Both Harriet’s observations of the people on her spy route and the disruptions in her own life show her that agency is in itself not enough to guarantee happiness. Wolf (1975, pp.120-121) writes, “The image which arises is one of a fast-paced, materialistic, complex society in which individuals are isolated in their own private worlds.” As the lives of her surveillance subjects unfold before her, she sees how they deal with their unhappiness and alienation: some in productive ways, like making art and giving food to the poor, and some in unproductive ways, such as conspicuous consumption and malingering. She finds herself unexpectedly dismayed at the despair one of her subjects feels when the authorities deprive him of his beloved cats, and feels a strange exultation at his eventual triumph:

She leaned over the parapet again to study the problem at length. Harrison Withers was humming away, even tapping his foot as he worked. She watched, puzzled, until suddenly he looked up in the direction of he kitchen door. Then she saw it. Into the room, as though he owned it, to the accompaniment of loud cooing and baby talk from Harrison Withers walked the tiniest cat Harriet had ever seen. It was a funny-looking little black-and-white kitten which had a mustache which made it look as though it were sneering It stopped, looked at Harrison Withers as though he were a curiosity, and then walked disdainfully across the room. Harrison Withers watched in adoration. Harriet leaned back and wrote:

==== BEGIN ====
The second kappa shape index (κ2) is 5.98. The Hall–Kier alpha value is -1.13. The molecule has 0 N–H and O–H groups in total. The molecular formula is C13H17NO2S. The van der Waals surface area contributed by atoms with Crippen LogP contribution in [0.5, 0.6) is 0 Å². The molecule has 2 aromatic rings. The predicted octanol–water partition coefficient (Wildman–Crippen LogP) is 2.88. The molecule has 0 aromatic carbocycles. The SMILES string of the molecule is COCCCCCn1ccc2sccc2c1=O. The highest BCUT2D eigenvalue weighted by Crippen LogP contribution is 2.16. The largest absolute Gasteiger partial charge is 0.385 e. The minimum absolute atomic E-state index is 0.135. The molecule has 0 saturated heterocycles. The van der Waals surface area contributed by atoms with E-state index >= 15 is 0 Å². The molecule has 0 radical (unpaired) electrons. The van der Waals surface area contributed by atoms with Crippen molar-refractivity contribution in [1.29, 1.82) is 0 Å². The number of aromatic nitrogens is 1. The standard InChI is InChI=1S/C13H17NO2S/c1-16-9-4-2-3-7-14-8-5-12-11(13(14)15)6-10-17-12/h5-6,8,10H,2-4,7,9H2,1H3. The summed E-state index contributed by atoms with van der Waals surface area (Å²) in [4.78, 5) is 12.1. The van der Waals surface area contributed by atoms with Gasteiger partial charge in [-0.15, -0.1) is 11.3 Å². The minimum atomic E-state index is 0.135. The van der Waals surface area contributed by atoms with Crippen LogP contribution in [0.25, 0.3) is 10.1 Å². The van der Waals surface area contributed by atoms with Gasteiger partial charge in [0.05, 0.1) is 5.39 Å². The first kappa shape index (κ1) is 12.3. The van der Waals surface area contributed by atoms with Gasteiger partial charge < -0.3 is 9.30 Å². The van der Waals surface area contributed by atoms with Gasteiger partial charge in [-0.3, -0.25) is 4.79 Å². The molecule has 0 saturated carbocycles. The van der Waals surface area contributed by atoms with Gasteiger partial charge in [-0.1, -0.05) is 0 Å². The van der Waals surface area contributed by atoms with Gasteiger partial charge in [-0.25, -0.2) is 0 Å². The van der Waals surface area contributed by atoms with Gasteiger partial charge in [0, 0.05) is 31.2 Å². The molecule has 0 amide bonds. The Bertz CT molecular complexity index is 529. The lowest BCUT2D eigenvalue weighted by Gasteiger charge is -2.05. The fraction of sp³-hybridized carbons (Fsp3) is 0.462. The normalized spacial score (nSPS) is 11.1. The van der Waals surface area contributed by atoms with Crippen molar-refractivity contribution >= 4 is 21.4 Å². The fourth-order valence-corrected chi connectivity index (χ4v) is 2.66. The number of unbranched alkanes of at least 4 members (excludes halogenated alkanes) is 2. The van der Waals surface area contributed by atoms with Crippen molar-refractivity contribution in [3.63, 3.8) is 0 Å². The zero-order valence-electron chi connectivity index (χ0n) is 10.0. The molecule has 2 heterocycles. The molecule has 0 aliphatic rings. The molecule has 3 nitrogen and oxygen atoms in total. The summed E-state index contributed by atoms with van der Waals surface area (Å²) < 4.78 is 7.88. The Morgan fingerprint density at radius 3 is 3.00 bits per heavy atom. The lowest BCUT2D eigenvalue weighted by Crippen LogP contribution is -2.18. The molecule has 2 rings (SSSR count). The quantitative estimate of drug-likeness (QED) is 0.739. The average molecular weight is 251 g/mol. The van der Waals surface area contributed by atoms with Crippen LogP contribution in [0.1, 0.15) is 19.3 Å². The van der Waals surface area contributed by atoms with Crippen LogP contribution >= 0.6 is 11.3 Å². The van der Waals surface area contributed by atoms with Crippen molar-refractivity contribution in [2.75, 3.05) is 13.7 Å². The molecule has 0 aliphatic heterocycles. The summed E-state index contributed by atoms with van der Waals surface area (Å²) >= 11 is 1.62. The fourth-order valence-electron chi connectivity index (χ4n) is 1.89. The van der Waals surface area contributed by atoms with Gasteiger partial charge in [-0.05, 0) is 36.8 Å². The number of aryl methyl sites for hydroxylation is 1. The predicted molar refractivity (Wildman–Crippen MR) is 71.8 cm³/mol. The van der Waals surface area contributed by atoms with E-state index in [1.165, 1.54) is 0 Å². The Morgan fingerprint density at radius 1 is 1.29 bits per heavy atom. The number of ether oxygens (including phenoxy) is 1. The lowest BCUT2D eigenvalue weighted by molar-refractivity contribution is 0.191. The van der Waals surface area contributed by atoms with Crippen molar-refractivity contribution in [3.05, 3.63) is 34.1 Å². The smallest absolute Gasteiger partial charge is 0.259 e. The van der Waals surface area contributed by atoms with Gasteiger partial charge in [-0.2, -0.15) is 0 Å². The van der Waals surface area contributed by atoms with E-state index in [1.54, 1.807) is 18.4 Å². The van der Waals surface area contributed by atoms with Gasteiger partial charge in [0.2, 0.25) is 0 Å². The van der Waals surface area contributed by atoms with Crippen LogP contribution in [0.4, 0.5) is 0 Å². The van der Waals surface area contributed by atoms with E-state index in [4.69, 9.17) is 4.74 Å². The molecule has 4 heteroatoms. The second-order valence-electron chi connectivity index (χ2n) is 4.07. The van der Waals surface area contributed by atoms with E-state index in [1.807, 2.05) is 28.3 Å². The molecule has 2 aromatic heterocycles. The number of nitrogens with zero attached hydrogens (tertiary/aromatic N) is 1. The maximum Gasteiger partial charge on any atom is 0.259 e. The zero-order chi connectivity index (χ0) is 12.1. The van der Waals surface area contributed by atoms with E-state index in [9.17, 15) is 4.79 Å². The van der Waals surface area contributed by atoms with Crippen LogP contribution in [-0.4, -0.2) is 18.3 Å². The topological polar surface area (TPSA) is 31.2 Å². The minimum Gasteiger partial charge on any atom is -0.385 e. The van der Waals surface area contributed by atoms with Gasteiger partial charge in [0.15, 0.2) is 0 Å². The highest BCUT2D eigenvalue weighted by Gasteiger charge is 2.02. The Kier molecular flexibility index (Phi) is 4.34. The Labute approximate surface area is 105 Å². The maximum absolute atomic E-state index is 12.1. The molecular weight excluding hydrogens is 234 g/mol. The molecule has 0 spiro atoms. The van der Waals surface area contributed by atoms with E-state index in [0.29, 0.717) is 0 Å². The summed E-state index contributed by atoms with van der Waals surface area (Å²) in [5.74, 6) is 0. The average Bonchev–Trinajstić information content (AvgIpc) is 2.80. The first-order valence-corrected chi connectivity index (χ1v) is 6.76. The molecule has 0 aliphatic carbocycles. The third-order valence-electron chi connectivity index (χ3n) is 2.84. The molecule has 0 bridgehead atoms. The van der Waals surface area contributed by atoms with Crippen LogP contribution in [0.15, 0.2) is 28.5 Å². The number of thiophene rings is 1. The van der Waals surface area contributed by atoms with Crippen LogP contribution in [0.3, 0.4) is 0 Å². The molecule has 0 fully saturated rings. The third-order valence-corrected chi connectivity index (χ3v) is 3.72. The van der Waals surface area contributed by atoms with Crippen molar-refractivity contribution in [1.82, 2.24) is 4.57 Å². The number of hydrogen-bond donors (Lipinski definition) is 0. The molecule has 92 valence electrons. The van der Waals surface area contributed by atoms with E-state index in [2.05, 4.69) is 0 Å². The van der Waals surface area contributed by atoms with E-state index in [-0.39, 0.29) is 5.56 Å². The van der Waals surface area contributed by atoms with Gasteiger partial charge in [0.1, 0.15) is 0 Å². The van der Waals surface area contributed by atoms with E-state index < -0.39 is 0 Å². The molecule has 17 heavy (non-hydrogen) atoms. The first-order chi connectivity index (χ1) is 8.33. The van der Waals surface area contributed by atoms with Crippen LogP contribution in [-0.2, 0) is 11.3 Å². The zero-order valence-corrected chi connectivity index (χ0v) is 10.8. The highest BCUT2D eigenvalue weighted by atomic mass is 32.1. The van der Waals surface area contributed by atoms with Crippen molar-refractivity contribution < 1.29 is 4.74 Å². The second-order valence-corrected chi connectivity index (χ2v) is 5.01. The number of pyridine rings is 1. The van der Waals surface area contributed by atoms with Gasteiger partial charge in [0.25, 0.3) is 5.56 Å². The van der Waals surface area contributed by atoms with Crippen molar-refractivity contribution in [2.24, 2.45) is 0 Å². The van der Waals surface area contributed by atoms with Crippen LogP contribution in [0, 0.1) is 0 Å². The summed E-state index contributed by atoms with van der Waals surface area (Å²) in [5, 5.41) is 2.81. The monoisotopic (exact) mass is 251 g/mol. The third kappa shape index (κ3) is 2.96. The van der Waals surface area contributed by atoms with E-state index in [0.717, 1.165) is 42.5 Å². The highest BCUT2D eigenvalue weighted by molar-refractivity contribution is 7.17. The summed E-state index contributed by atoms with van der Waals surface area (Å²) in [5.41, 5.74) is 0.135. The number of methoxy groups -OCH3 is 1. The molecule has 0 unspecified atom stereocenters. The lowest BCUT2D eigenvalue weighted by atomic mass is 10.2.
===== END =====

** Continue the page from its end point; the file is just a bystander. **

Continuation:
SO THAT’S IT. WONDER WHERE HE GOT THAT CAT. I GUESS IF YOU WANT A CAT YOU RUN INTO ONE SOMEPLACE. HEE HEE. THEY AIN’T GOING TO CHANGE HARRISON WITHERS.

And, for some reason, as she walked home Harriet felt unaccountably happy (Fitzhugh 1964, pp.270-271).

Harriet learns by watching her subjects that what one chooses is as important as the act of choosing itself. In the same way, readers learn by watching Harriet.

While there is no denying that Fitzhugh’s depiction of Harriet has been of immense value in giving lesbian and bisexual girls a model for ways to be true to oneself in the face of discrimination and loneliness (Horning 2005; Bernstein 2001), to insist that Fitzhugh was thinking only of such girls is to limit the value of her writing and the scope of her artistic vision. Harriet the Spy has provided a multitude of children with both a manual and a manifesto for claiming, managing, and directing their own agency as they negotiate childhood and emerge into adulthood.

References

Association for Library Service to Children (ALSCA) n.d. Newbery Medal Winners, 1922-Present. Viewed at http://www.ala.org/alsc/awardsgrants/bookmedia/newberymedal/newberywinners/medalwinners.

Bernstein, R 2001. “Too Realistic” and “Too Distorted”: The Attack on Louise Fitzhugh’s Harriet the Spy and the Gaze of the Queer Child. Critical Matrix (12:1-2), p.26.

Fitzhugh, L 1964. Harriet the Spy. Dell Publishing Company, New York.

Horning, K T 2005. On Spies and Purple Socks and Such. Hornbook, January. Viewed at https://www.hbook.com/2013/03/choosing-books/horn-book-magazine/on-spies-and-purple-socks-and-such/.